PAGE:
As an aside, I was pleasantly surprised to find in episode 1 that Yoon Si Yoon’s spoken Mandarin is surprisingly decent, and his Japanese is actually pretty good too. Given what a book nerd he is in real life, though, I actually shouldn’t be surprised, heh.

In a nutshell, I found In Ho interesting, and Yoon Si Yoon portrays him with convincingly sharp intelligence, yet manages to color his nice guy appeal with just enough darkness, rooted in his hidden motives, to make him mysterious.


After motor-mouth Enrique, I really did relish the quiet control with which Yoon Si Yoon played In Ho. I also really enjoyed seeing him wear the sharp suits (yes, I know. I’m incorrigible that way), and do the sorts of melty things typical of rom-com second leads.

For example, I really enjoyed watching In Ho fall for Da Jung, even though I knew it was going to happen from the get-go.

Somehow, Yoon Si Yoon makes it desirable. The way In Ho’s eyes react to Da Jung, you can practically see the emotions hit him and his brain trying to process it all, while maintaining decorum.

Very nicely played, Yoon Si Yoon-sshi.

I also really enjoyed watching In Ho be the silent hero to Da Jung, like he is in episode 5, when he feeds her lines in fluent Spanish.

Fluent in multiple languages and a clever techie as well? That’s swoony and sexy.

The thing that prevents me from thoroughly falling under In Ho’s spell, however, is his secret vendetta against Yul. Knowing that about him changes everything, and even moments that could’ve been swoony become disturbing instead.

Like the scene in episode 5 where In Ho comforts a crying Da Jung and pulls her into a hug. That would’ve been swoony but for the fact that it was a completely calculated move on his part, designed to be in Yul’s full view.

That just negates all the brownie points, y’know?

Additionally, something else that I couldn’t quite shake is In Ho’s resolute request of Joon Ki (Ryu Jin) in episode 8, to render Yul a vegetable. That is just seriously disturbing.

To In Ho’s credit, he changes his mind about Yul (ok, it’s convenient and not that convincingly set up, but at least In Ho as a character gets some sort of redemption) and continues to protect Da Jung with a selfless kind of love to the very end.

Overall, I felt that In Ho as a character is rather tragic, since he’s misguided for much of the drama, and then spends the remaining time feeling guilty and trying to make amends.

On top of that, his being protective of Da Jung is a mix of sweet, sad and quite heartbreaking coz it’s so futile. But at least he didn’t actually do evil stuff like turn Yul into a vegetable. Eek.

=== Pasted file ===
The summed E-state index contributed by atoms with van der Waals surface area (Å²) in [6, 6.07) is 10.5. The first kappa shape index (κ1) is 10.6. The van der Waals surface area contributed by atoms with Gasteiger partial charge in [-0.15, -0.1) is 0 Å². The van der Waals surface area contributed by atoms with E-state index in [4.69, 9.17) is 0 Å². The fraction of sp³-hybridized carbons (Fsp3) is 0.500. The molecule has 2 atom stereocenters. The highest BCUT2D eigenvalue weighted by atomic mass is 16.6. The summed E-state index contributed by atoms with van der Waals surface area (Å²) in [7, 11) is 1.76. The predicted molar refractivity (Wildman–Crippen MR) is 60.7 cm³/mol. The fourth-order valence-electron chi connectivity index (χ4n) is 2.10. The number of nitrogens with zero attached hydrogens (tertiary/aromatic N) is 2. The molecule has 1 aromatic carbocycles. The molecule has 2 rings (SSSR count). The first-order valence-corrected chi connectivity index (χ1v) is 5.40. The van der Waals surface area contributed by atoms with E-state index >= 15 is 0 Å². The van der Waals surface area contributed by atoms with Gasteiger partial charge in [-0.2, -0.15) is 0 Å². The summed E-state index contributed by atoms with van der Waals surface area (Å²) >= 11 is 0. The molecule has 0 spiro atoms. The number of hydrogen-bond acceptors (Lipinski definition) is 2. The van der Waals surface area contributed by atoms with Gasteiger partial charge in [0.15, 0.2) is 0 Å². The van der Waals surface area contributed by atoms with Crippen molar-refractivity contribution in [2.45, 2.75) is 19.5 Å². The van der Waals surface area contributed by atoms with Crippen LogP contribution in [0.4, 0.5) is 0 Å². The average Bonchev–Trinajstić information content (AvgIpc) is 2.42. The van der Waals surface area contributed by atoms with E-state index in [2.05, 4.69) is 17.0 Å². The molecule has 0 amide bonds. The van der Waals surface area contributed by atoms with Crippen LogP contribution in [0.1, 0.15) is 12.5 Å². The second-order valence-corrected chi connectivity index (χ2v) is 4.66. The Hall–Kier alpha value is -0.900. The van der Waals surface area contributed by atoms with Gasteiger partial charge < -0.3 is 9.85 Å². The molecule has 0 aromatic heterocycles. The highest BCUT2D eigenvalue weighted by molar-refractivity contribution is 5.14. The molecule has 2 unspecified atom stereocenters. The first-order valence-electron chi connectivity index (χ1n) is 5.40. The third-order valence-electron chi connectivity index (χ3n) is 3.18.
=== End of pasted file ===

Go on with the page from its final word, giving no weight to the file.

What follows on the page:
When the writing hits the heart

Although the show is not consistent with this all the way through, there are many moments in the drama that genuinely tugged at my heartstrings, whether it’s because they’re heartbreaking, heartwarming or both.

This show had me occasionally in tears, and that’s saying something, for a rom-com that doesn’t set out to reinvent the wheel.


One of the big heartbreak moments that brought me to tears is in episode 4, when Da Jung’s dad doesn’t recognize her on the wedding day.

It’s heartwrenching to see him in his muddled state, while Da Jung’s heart breaks. It’s all the more tragic because his deteriorating condition is the very reason that she suggested the contract marriage to begin with.

On the other end of the scale, there’s lots of warmth that’s built into the show as well. Many of these have to do with Yul’s kids warming up to Da Jung. But Da Jung doesn’t only care for Yul and his kids.

One of the scenes that really warmed my heart is in episode 6, where Da Jung got Christmas gifts for everyone as the the lady of the house.

I love that everyone loves their Christmas gifts; even the housekeeper with her new apron. And even the guards with their red bow-ties. So sweet and so cute.



There are a couple of things in this show that I sort of like – but not quite. Yes, it’s as confusing as it sounds.

Here’s them.

Flights of Fancy

This show uses imaginary scenarios a lot, most of them rooted in Da Jung’s imagination.

And Da Jung’s fits of imagination have a rather Ally McBeal quality to them, in that it always starts out just a little weird, so that you think it might be real, and then just gets more and more ridiculous until she snaps out of it.

On the one hand, it’s rather fun, once you get used to it.